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Open Primaries

The Issue: Political parties have been experimenting with new ways to select candidates, 'open primaries'.

The Facts: Open Primaries are held before elections and enable the public to vote for their preferred candidate of a political party. As the name suggests, anyone can vote in an open primary, including members of opposition parties.

Open Primaries are not the established method for selecting candidates, local members of political parities usually choose candidates for elections. But this method has recently been criticism since only a small number are included in the decision making progress.

The Jury Team (coalition of Independents) ran open primaries in March and August this year to select candidates for their Euro Election campaign. Members of the public were able to vote for their favourite candidate by text message.

The Conservatives recently used open primaries earlier this month to select their candidate in an upcoming by-election in Totnes, Devon. In the open primary, the entire population of the constituency (69,000) was eligible to vote. Around 25% of Totnes' population voted and selected a local GP.

After the MPs' expenses scandal many have called for electoral reform in both the House of Commons and Lords. Some people argue that we should use open primaries in the UK.

The Case For: The major advantage of open primaries is that they enable the public to select their own candidates. Open primaries are arguably more democratic then the current selection procedure of members of the local party choosing candidates.

Membership of political parties and voter turnout has plummeted. Open primaries have the advantage of getting individuals involved who otherwise wouldn't. They should also hopefully increase voter turn out.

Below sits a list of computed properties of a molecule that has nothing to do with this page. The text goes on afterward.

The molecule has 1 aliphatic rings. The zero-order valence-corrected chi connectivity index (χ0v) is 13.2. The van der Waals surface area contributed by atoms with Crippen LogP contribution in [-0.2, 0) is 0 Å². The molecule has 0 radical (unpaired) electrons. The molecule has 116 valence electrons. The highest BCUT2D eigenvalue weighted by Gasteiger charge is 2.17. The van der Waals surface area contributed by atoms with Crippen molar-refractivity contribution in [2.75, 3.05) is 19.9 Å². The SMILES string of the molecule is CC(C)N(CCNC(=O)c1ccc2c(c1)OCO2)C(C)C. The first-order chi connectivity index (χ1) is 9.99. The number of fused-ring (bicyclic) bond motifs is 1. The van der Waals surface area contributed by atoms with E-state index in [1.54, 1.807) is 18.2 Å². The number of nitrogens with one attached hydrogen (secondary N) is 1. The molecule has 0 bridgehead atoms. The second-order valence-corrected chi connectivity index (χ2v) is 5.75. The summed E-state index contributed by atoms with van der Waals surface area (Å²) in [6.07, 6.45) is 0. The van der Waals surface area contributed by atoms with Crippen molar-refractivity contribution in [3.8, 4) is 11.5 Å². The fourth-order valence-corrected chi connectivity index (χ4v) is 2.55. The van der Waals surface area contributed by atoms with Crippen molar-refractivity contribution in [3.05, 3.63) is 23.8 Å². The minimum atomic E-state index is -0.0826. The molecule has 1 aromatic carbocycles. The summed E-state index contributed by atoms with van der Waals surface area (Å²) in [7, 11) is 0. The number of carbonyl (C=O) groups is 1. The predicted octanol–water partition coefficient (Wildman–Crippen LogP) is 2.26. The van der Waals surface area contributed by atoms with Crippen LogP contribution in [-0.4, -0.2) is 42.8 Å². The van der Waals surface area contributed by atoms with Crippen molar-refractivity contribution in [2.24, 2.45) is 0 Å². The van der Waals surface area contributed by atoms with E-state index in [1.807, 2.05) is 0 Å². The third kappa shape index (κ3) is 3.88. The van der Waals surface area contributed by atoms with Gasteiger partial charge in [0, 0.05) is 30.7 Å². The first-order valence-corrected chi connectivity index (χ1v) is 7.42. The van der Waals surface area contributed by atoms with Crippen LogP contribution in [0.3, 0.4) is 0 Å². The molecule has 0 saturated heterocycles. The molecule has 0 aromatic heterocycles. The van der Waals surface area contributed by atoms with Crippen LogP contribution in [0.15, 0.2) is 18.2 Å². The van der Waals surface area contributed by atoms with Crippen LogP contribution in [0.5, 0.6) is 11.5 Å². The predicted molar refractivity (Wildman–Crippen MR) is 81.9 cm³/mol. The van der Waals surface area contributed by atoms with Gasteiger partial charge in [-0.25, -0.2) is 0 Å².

Currently all three main political parties are campaigning for electoral reform and some members of the Conservatives and Labour party support open primaries. 

  • The Labour organisation Progress, have set up their own campaign for Labour primaries entitled Primetime.
  • The Secretary of State, David Miliband supports open primaries.
  • The Lib Dems currently advocate electoral reform; their current campaign is Take Back Power. They have not stated their views on open primaries.
  • Unsurprisingly, the Conservatives declared the Totnes open primary a complete success. Some Conservatives have suggested the possibility of replicating the recent open primary in Totnes, in other areas of the country. 

The Case Against: Open primaries are expensive. The Conservatives spent £40,000 in Totnes. Many people believe that open primaries are not financially viable to replicate in all UK constituencies and accuse the Conservatives of using open primaries as a political gimmick.

Since anyone can vote in an open primary, there is a possibility that supporters of other political parties could sabotage elections by voting for a weak/unsuitable candidate.

The Electoral Reform Society is against open primaries. They praise the Conservatives for experimenting with new methods, but believe that open primaries will do little to make parliament more accountable and transparent.

Some bloggers on the Fabian Society website Next Left are also against open primaries.

Have your Say: Do you think that political parties should hold open primaries in constituencies across the UK? Do the benefits outweigh the cost? What electoral reform policy do you support? Fill in the form below or send us an email to and let us know your views.

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